We have given careful consideration to the concurring opinion's suggestion that it might be preferable to calculate the damages in Sec. 1983 cases based upon a formula focusing on each pay period and having a carry forward but not back feature. Neither party suggested that formula, and we are unaware of any decision anywhere that has adopted it. Nor are we persuaded that it will result in a more accurate calculation of actual loss than the quarterly earnings formula. Every contention proffered in support of this novel formula is equally applicable to Title VII and NLRA damages, which have long been calculated on a quarterly basis.

The question of which formula to use is not one to which there is clearly a right or wrong answer. The policy considerations overlap sufficiently and the results in varying circumstances differ enough, that the correct resolution is debatable among jurists of reason. But that debate has already been conducted and resolved in NLRA and Title VII cases. When we adopted for Title VII cases the NLRA quarterly earnings formula, we said that doing so "promotes the consistent application of back pay awards rendered under both Title VII and the NLRA." Darnell, 730 F.2d at 657. Because consistency in legal rules and results is a vital part of our aspiration toward equal justice under law, materially identical situations should be governed by the same rules absent a compelling reason for disparity. The rule we adopt furthers that goal.

B. THE GROSS PAY VERSUS AFTER-TAXES NET PAY ISSUE

Applied to the facts of this case, our holding that Sec. 1983 damages are to be calculated using a quarterly earnings formula means that Kendrick is due some damages. That result requires us to decide whether the damages are to be paid on the basis of the difference in gross pay or instead on the basis of the difference in net or after-taxes pay.

In Jones & Laughlin Steel Corp. v. Pfeifer, 462 U.S. 523, 534, 103 S. Ct. 2541, 2549, 76 L. Ed. 2d 768 (1983), a Longshore and Harbor Workers' Compensation Act case, the Supreme Court held that, " [s]ince the damages award is tax-free, the relevant stream is ideally of after-tax wages and benefits." Likewise, in Norfolk & Western Railway v. Liepelt, 444 U.S. 490, 100 S. Ct. 755, 62 L. Ed. 2d 689 (1980), a Federal Employers' Liability Act (FELA) case, the Supreme Court rejected the contention that the measure of damages should be based on the amount of gross pay that was lost. The Court reasoned that because after-tax income, not gross income, provides the only realistic measure of a wage earner's ability to support his family, it "follows inexorably that a wage earner's income tax is a relevant factor in calculating the monetary loss suffered by his dependents when he dies." Id. at 493-94, 100 S. Ct. at 757. Kendrick has offered no convincing reason why we should not apply the same rule here. The purpose of compensatory damages in a Sec. 1983 case, as in a Longshore and Harbor Workers' case and a FELA case, is to make the plaintiff whole for the loss inflicted upon her by the defendant, not to make her more than whole. If the damage award is not taxable, paying damages in terms of gross pay would overcompensate the plaintiff in a Sec. 1983 case, just as it would in the other cases. On the other hand, if the damage award is taxable, awarding the plaintiff the difference in net earnings, or after-taxes pay, would undercompensate her, because the award would be reduced further by the amount of the taxes on it, leaving her less than whole. Therefore, it is necessary to determine whether a Sec. 1983 back pay award is taxable in order to determine the proper amount of that award.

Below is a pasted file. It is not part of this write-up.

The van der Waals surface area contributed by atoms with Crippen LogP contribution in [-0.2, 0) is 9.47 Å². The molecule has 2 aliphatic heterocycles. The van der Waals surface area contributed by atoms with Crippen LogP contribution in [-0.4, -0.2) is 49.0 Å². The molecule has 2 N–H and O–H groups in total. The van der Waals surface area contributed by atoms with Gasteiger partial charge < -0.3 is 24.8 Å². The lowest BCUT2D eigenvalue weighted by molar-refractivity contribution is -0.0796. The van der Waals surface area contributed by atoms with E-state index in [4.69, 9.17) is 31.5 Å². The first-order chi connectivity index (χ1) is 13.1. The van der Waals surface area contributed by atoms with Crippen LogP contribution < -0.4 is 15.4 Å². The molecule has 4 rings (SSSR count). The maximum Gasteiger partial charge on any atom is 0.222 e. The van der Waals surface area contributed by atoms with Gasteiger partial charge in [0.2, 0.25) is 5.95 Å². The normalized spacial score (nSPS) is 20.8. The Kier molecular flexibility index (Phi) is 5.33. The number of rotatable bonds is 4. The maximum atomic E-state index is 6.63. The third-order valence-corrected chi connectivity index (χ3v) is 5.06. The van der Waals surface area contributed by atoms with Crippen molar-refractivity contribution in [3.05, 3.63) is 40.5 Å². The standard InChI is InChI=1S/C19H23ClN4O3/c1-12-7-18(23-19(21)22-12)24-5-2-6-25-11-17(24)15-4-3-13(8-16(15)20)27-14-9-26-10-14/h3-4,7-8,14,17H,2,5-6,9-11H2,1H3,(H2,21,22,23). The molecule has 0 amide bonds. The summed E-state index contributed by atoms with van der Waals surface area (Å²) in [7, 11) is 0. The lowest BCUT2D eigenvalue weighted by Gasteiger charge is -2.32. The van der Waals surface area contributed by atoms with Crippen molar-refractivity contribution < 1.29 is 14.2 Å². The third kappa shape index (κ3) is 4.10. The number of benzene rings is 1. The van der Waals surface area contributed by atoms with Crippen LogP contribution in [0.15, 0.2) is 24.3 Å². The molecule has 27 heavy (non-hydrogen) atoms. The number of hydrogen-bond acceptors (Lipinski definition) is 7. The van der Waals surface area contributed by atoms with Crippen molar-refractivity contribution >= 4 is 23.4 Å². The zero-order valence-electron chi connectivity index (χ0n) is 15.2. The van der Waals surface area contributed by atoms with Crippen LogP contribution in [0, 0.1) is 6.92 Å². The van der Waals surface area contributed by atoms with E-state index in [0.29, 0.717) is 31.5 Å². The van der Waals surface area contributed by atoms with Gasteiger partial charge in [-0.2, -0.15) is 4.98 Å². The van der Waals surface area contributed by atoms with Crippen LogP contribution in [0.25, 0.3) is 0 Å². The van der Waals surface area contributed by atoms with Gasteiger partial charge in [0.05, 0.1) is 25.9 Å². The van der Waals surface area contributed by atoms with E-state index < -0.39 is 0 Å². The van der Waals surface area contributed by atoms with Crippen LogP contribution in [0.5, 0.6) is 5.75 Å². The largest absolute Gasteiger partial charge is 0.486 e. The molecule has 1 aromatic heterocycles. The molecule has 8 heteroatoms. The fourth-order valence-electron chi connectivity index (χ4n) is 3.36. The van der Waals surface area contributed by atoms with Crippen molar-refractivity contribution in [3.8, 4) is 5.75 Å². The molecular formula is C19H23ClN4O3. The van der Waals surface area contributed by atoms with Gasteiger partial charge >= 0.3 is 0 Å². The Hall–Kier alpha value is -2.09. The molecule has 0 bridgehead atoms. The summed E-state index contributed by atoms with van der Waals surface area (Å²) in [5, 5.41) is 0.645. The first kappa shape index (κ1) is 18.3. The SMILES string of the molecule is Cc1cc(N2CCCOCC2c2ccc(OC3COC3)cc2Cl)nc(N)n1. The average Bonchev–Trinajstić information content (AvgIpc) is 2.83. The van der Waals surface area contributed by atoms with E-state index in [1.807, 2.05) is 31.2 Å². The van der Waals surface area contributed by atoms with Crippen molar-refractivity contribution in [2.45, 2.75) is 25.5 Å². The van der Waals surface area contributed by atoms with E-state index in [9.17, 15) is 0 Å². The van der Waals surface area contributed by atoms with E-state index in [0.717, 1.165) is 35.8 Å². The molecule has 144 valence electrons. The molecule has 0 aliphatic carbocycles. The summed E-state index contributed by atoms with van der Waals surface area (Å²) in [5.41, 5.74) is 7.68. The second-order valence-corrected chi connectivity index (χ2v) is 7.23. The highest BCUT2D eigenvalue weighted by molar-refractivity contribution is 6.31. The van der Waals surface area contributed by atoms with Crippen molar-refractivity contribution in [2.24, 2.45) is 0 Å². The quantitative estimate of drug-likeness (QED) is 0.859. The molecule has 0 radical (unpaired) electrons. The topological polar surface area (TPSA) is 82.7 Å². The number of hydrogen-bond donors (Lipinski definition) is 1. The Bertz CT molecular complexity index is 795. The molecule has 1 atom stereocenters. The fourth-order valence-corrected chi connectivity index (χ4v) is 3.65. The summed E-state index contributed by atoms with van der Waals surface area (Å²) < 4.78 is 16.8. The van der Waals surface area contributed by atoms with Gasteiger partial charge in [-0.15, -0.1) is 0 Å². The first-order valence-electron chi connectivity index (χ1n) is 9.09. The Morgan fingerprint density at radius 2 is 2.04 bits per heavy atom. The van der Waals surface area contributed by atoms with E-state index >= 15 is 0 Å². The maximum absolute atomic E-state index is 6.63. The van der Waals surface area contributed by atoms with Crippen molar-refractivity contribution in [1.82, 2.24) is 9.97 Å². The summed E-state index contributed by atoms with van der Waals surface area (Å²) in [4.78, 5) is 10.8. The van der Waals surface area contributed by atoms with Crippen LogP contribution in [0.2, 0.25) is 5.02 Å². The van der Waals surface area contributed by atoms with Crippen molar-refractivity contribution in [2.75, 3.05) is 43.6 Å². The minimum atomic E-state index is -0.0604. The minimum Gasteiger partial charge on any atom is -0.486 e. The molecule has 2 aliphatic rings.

The issue of whether Kendrick's Sec. 1983 back pay award will be subject to taxation is complicated by the fact that her earnings before termination, which the award is designed to replace, were subject to federal income tax, FICA tax, state income tax, and county or municipal tax. To calculate accurately the amount of damages she is due one must decide whether Kendrick's award will be subject to any or all of those taxes. We are not aware of any controlling authority that answers that question as to any of the taxes. United States v. Burke, --- U.S. ----, 112 S. Ct. 1867, 119 L. Ed. 2d 34 (1992), held that back pay awards in pre-1991 Title VII cases are subject to federal income tax and are not excludable from taxable income under 26 U.S.C. § 104(a) (2) as damages received "on account of personal injuries." It may be that that decision should be applied to Sec. 1983 back pay awards as well. Perhaps not. At least three other circuits have held, albeit in pre-Burke decisions, that Sec. 1983 back pay awards are not subject to federal income taxation. See Johnston v. Harris County Flood Control Dist., 869 F.2d 1565, 1579-80 (5th Cir. 1989), cert. denied, 493 U.S. 1019, 110 S. Ct. 718, 107 L. Ed. 2d 738 (1990); Wulf v. Wichita, 883 F.2d 842 (10th Cir. 1989); Bent v. Commissioner, 835 F.2d 67 (3d Cir. 1987); see also Wilson v. Garcia, 471 U.S. 261, 276, 279, 105 S. Ct. 1938, 1947, 1949, 85 L. Ed. 2d 254 (1985) (characterizing "all Sec. 1983 actions as involving claims for personal injuries"). Whatever the resolution of the federal income tax issue, the Supreme Court has indicated that FICA taxation may be a different matter. See Burke, --- U.S. at ---- n. 1, 112 S. Ct. at 1869 n. 1 (reserving the issue of whether back pay awarded under Title VII constitutes wages subject to FICA taxation). The possibility of state and local taxation of Sec. 1983 back pay awards raises more unresolved issues.